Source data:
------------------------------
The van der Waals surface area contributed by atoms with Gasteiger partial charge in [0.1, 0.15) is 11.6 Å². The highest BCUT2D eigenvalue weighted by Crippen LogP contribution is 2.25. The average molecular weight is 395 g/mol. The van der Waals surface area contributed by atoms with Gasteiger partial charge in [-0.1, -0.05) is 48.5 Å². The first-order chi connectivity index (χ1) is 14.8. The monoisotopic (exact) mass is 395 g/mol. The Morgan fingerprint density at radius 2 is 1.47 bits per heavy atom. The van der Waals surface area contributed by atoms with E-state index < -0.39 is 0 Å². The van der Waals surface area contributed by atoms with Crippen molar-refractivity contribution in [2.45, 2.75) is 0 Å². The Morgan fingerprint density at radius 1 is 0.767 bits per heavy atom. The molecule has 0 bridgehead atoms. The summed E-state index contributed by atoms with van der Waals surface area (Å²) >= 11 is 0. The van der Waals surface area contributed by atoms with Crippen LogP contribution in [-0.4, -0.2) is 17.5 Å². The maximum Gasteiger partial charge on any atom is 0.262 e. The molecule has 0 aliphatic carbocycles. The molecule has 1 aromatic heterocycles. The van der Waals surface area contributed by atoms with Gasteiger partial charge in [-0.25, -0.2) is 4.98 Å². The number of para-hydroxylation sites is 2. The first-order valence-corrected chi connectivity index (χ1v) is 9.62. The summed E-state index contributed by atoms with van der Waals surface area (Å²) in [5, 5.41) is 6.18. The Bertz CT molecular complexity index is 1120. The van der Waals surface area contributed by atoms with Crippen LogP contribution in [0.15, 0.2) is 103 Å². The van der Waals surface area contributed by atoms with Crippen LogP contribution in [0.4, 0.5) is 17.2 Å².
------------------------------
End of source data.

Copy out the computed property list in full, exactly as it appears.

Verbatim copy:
The van der Waals surface area contributed by atoms with Gasteiger partial charge in [0.1, 0.15) is 11.6 Å². The highest BCUT2D eigenvalue weighted by Crippen LogP contribution is 2.25. The average molecular weight is 395 g/mol. The van der Waals surface area contributed by atoms with Gasteiger partial charge in [-0.1, -0.05) is 48.5 Å². The first-order chi connectivity index (χ1) is 14.8. The monoisotopic (exact) mass is 395 g/mol. The Morgan fingerprint density at radius 2 is 1.47 bits per heavy atom. The van der Waals surface area contributed by atoms with E-state index < -0.39 is 0 Å². The van der Waals surface area contributed by atoms with Crippen molar-refractivity contribution in [2.45, 2.75) is 0 Å². The Morgan fingerprint density at radius 1 is 0.767 bits per heavy atom. The molecule has 0 bridgehead atoms. The summed E-state index contributed by atoms with van der Waals surface area (Å²) >= 11 is 0. The van der Waals surface area contributed by atoms with Crippen LogP contribution in [-0.4, -0.2) is 17.5 Å². The maximum Gasteiger partial charge on any atom is 0.262 e. The molecule has 0 aliphatic carbocycles. The molecule has 1 aromatic heterocycles. The van der Waals surface area contributed by atoms with Gasteiger partial charge in [-0.25, -0.2) is 4.98 Å². The number of para-hydroxylation sites is 2. The first-order valence-corrected chi connectivity index (χ1v) is 9.62. The summed E-state index contributed by atoms with van der Waals surface area (Å²) in [5, 5.41) is 6.18. The Bertz CT molecular complexity index is 1120. The van der Waals surface area contributed by atoms with Crippen LogP contribution in [0.15, 0.2) is 103 Å². The van der Waals surface area contributed by atoms with Crippen LogP contribution in [0.4, 0.5) is 17.2 Å².